When I first got interested in looking at baseball park factors, I only wanted to know which parks benefited hitters and which benefited pitchers. Once I got started, I got interested in the difference between ESPN's published formula and its results and whether there were obvious reasons for the variation in park factors from year-to-year.

But today I’m returning to the original question: which parks are hitters’ parks, and which are pitchers’ parks?

We already know that the mean and median are inadequate by themselves. For example, consider AT&T Park, where the mean suggests a pitchers’ park but the median suggests a hitters’ park. So we want to use an analysis that also takes into account how variable the park factors are.

Two closely related analyses in Minitab Statistical Software that consider variation are  the analysis of variance (ANOVA) and the analysis of means (ANOM). Let’s take a look at these two analyses to understand the difference in what they do.

## Analysis of Variance (ANOVA)

One-way ANOVA tests whether all of the group means are equal to each other. One way to go deeper into this kind of analysis is to choose particular comparisons of interest. For example, you might compare all of the parks to the park with the lowest park factor: Petco Park.

The results show which parks are, statistically speaking, better hitters’ parks than Petco Park. The list of better hitters' parks includes most of the parks with factors as high as AT&T Park's. Some parks that have only a few years of service are hard to distinguish statistically, including Busch Stadium, Target Field, and Marlins Park.

The ANOVA information is very useful. But if we want to classify parks as hitters' parks, neutral parks, and pitchers' parks, ANOVA doesn't give us exactly what we want. We wouldn't really say that AT&T Park is a hitters' park just because it's a better hitters' park than Petco Park.

## Analysis of Means (ANOM)

Instead of testing whether means are equal to each other, ANOM tests whether the means are equal to the overall mean. Minitab makes a graph so that the results are easy to understand.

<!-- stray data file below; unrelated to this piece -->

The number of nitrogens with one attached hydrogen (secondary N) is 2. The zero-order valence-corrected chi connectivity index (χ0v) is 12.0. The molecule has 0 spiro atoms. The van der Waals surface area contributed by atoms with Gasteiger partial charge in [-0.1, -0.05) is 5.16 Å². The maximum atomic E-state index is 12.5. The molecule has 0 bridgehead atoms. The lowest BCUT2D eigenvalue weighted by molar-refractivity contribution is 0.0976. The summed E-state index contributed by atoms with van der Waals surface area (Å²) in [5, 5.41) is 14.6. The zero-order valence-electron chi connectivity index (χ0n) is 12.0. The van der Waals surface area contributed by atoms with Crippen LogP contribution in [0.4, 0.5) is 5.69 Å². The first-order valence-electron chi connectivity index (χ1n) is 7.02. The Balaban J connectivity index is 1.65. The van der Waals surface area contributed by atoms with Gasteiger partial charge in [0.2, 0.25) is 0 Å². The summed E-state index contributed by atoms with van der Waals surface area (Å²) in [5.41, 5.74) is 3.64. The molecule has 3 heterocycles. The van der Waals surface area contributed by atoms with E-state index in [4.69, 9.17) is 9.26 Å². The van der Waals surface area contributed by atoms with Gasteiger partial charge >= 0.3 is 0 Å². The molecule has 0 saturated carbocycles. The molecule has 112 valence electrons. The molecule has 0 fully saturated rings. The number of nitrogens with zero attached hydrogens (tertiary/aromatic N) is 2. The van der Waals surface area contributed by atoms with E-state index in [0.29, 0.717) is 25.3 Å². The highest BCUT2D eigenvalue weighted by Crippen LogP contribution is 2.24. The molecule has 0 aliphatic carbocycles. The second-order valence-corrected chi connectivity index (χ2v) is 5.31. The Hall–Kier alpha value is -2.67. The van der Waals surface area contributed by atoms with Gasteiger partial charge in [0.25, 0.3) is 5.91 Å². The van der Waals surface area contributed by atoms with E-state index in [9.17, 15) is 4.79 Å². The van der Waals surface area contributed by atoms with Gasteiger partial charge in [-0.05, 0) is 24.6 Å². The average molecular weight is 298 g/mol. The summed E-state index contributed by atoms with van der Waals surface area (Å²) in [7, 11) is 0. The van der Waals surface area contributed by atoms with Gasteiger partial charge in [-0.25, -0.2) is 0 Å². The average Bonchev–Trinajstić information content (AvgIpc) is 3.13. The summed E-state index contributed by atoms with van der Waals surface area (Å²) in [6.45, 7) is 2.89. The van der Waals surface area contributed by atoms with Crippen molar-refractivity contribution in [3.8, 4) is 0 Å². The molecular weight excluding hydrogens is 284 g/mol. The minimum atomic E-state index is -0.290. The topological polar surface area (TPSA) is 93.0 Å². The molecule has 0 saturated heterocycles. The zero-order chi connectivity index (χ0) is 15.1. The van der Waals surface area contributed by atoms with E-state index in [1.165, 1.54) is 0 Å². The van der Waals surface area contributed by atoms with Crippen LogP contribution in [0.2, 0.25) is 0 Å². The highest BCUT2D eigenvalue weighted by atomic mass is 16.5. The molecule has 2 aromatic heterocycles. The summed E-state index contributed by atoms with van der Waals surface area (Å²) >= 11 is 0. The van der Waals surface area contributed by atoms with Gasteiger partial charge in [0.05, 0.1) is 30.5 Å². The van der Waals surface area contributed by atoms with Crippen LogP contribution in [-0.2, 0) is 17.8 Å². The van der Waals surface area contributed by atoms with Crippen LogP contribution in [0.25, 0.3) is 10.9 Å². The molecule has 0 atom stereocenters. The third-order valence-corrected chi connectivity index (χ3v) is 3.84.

The points on the graph are the mean park factors. The green line represents the overall mean. The red lines are decision limits that show which parks are different from the overall mean.

These parks are pitchers' parks:

• AT&T Park
• Petco Park
• Safeco Field

These parks are hitters' parks:

• Chase Field
• Coors Field
• Fenway Park
• Rangers Ballpark

If I think that the requirements to be a hitters’ park or a pitchers’ park are too stringent in the analysis of means, I could redo it with a higher alpha level. This decreases the amount of evidence that I require to classify a park as a hitters’ park or a pitchers’ park.

I think the case of Citi Field is interesting. Citi Field looks like a pitchers’ park, but it’s not classified as a pitchers' park statistically because the park has been in use for only 4 seasons. The variation has been too high to provide statistical evidence that Citi Field will always be a pitchers park.

The uncertainty is true from a more practical standpoint too. The center-right field fence moved in about 6 meters and came down halfway in height for the beginning of the 2012 season. Changes to the park dimensions could make it play very differently from how it was before.

## Statistical analysis improves decisions

When I looked at the individual value plots earlier, I guessed that Dodger Stadium and AT&T would be neutral parks, conventional wisdom notwithstanding. Statistical analyses like ANOVA and ANOM provide the clarity that we need to make more better decisions from data. Want to see more results for comparing groups? Check out how Riverview Hospital Association identified specific patient groups that gave lower satisfaction scores than other groups so that the association could direct their improvement processes properly.